Some Thoughts on Electric Bicycles

by Ragtimelil

Electric bikes are very popular in some countries, but not so much in the US. They might be worth considering.

I went for a ride to the store today on my bike. It is only 7 tenths of a mile one way. I had been riding daily around the back streets but had slacked off lately. This was my first time on the main road. I encountered a few small lumps you might call hills and thought I was going to die. I haven’t been on a bike in way too many years and have to admit, I am really out of shape. I got to the store with a little huffing and puffing and walked my bike to the front and parked it. I could feel the muscles in my thighs quivering. When I got to the door I had to take one tiny step up into the building and almost fell over. I didn’t expect my legs to give way but they almost buckled right under me. I made it home with more coasting than pedaling and sat right down to rest.

photo by Andrew Gatt

Consider the Electric Bicycle

I am currently car-less so riding a bike sounded like a good idea at the time. It’s discouraging, though, not to be able to go much of any distance. I’m afraid that if I go too far, I won’t have the strength to get back. But if I don’t go out, I’ll never build up enough muscles to go anywhere.

Out of curiosity, I started looking at electric bicycles online. They are the mainstay of transportation in some countries such as China. They are very mobile, great for local travel and don’t require any gasoline. They're great for commuting to work in hot climates where you would get sweaty if you rode a traditional pedal bike. They are also popular for older folks who might also be out of shape or overweight. The beauty of the electric bikes is that you can still pedal, but when you get to a daunting hill or just run out of steam, you can coast along on the electric motor. I certainly would venture farther if I had a motor to help me get home.

They have one or two rechargeable batteries, usually either lithium or lead-acid, and some sort of drive mechanism to propel either the front or rear wheel. The range depends on whether the bike is traveling on the flat ground or up hills and is pedaled or driven by the motor only. The ranges given were from about 4.5 miles to over 40 miles.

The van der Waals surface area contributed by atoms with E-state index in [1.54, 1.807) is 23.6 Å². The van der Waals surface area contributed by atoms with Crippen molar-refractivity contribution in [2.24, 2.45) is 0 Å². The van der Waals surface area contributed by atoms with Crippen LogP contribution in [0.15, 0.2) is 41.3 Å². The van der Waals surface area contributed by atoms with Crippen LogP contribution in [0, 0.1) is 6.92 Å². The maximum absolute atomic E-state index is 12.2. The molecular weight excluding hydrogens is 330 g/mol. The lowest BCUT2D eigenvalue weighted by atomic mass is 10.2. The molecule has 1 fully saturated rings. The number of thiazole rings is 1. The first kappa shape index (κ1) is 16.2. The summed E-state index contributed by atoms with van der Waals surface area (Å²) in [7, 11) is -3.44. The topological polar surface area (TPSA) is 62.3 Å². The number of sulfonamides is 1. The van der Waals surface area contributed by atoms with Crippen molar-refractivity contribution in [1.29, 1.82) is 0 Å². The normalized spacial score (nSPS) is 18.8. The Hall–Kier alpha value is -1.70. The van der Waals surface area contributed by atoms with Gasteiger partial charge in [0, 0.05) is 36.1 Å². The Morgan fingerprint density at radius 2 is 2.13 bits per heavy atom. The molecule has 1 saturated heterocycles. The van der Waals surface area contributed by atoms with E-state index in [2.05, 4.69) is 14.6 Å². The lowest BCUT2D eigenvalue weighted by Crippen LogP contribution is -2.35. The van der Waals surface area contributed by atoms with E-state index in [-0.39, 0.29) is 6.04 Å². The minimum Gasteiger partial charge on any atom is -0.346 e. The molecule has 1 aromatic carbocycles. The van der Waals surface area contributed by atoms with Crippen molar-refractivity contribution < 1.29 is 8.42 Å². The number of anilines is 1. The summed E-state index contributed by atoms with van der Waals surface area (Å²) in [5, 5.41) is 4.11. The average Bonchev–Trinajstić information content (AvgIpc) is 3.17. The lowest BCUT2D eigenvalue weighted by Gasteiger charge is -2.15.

Electric Bikes on the Trail

I am a little concerned about how he managed to film the bike behind him and steer at the same time.

The Law

I had been told that in Texas, an electric bike was considered a motorized vehicle and you had to get registration and insurance and pass a motorcycle test. After some research, I found that that really wasn’t the case. The problem is, that most police officers don’t know the laws (such as the person who told me about ebikes) and you might get stopped. Being courteous and informed can go a long way to promoting the use of these great bikes.

The US Federal government passed a law, Public Law 107-319, saying that an ebike, electric bicycle, is a bicycle and not a motor vehicle as long as the motor is under 750 watts, with operating pedals and limited to 20 mph. This would supersede any state law although states can certainly add laws. My state of Texas says that electric bikes are defined in the Transportation Code Title 7, Chapter 551 entitled "Operation of Bicycles, Mopeds, and Play Vehicles" in Subchapter A, B, C, and D. Under Chapter 541.201 (24), "Electric bicycle" means a bicycle that is (A) designed to be propelled by an electric motor, exclusively or in combination with the application of human power, (B) cannot attain a speed of more than 20 miles per hour without the application of human power, and (C) does not exceed a weight of 100 pounds. The department or a local authority may not prohibit the use of an electric bicycle on a highway that is used primarily by motor vehicles. The department or a local authority may prohibit the use of an electric bicycle on a highway used primarily by pedestrians.